Prescription drugs are a staple in any household. Millions upon millions up and down the country require a prescription to stay healthy, and those pills are prescribed with a strict dosage from a trained professional.
However, today there’s a real problem with prescription drug addiction, and rehab centres are seeing a large shift from people addicted to the likes of cocaine or cannabis, to more commonly found prescription drugs, most notably opioids.
And it’s not just among older people either, many young professionals and even teenagers are suffering from it. It could happen to anyone, and many families are suffering. That’s leading to many fears that our husbands or partners may be suffering from such addiction, particularly if they have been on prescription drugs for some time. But how do you know if they are addicted?
You won’t be number one priority
Firstly, you may start to notice that they aren’t as loving towards you or you’re not getting the same sort of affection that you used to. That’s because with addiction, the substance in which someone gets addicted becomes the number one priority.
You effectively slip down the pecking order and thoughts lie more with their next dosage and where to get it, rather than bringing you flowers or enjoying cuddles on the sofa.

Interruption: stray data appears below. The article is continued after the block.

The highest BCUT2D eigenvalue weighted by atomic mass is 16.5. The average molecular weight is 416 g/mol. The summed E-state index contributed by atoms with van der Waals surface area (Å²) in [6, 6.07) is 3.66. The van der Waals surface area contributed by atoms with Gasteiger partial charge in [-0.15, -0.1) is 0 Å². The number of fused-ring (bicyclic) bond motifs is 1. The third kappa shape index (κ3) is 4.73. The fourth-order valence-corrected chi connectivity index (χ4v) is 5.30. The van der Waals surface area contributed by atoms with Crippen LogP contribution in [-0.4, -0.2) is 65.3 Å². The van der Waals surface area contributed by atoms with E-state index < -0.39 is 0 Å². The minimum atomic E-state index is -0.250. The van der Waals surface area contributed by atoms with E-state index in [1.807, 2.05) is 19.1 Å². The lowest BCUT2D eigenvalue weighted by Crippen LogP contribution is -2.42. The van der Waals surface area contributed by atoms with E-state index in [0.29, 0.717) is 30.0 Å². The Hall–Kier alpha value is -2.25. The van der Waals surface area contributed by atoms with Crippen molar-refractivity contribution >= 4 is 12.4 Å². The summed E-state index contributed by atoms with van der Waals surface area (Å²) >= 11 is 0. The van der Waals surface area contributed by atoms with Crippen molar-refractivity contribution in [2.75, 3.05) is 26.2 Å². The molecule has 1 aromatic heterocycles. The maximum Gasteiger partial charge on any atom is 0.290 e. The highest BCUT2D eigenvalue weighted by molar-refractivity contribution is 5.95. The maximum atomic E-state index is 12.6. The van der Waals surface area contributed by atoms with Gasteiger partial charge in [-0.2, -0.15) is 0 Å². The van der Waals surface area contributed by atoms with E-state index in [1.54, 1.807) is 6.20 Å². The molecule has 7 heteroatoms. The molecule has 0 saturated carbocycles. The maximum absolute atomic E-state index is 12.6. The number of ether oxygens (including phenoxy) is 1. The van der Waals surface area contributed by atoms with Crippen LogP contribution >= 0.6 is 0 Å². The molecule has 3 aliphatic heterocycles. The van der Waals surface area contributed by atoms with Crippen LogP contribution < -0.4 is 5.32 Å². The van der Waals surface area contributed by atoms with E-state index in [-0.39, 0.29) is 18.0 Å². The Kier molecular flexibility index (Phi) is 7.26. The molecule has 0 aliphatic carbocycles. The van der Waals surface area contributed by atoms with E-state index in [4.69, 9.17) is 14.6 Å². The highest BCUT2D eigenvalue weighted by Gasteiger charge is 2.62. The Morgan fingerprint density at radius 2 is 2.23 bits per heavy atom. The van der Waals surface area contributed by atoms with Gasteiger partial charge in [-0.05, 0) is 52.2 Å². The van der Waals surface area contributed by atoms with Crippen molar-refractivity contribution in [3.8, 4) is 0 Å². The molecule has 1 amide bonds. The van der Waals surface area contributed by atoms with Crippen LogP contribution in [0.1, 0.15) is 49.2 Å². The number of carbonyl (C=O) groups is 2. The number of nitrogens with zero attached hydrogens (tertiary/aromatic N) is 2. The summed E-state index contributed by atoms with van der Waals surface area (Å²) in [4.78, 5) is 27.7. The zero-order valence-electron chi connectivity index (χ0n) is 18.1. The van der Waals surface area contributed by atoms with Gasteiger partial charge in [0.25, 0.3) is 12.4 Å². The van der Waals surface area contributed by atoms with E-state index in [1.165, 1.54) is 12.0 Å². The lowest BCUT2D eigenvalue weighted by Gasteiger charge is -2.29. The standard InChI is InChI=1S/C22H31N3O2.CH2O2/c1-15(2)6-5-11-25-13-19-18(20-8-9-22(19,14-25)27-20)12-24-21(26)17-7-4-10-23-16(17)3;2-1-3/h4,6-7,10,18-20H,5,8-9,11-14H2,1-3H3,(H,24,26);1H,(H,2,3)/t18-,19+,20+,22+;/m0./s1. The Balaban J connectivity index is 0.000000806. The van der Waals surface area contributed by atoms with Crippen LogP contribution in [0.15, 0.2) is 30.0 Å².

Of course, there may be other reasons for that too, but it could prove to be a red flag.
Their mood will change quickly and regularly
As with any addiction, mood swings are incredibly common. The chemicals within prescription drugs of an addictive nature will cause imbalances in the brain and effectively lead to people reacting and acting differently as the chemicals begin to work in the brain.
If you’re noticing more unusual and erratic behaviour when it comes to your partner, then it could be a tell-tale sign that something’s not quite right with their consumption of their prescription.
This can particularly be the case if you’re noticing more states of anxiety and depression, as some prescription drugs can have strong side effects of this.
Trying to get multiple prescriptions
Perhaps the biggest sign is changes in their prescription. Rather than simply taking their drugs when told to and picking up a new prescription when they need one, you might find that their prescription is running out more quickly, while also they may be buying drugs online or seeking prescriptions from other doctors.
There is clearly something not quite right if you’re starting to notice this change in behaviour and you should confront them to ensure they get the help they need.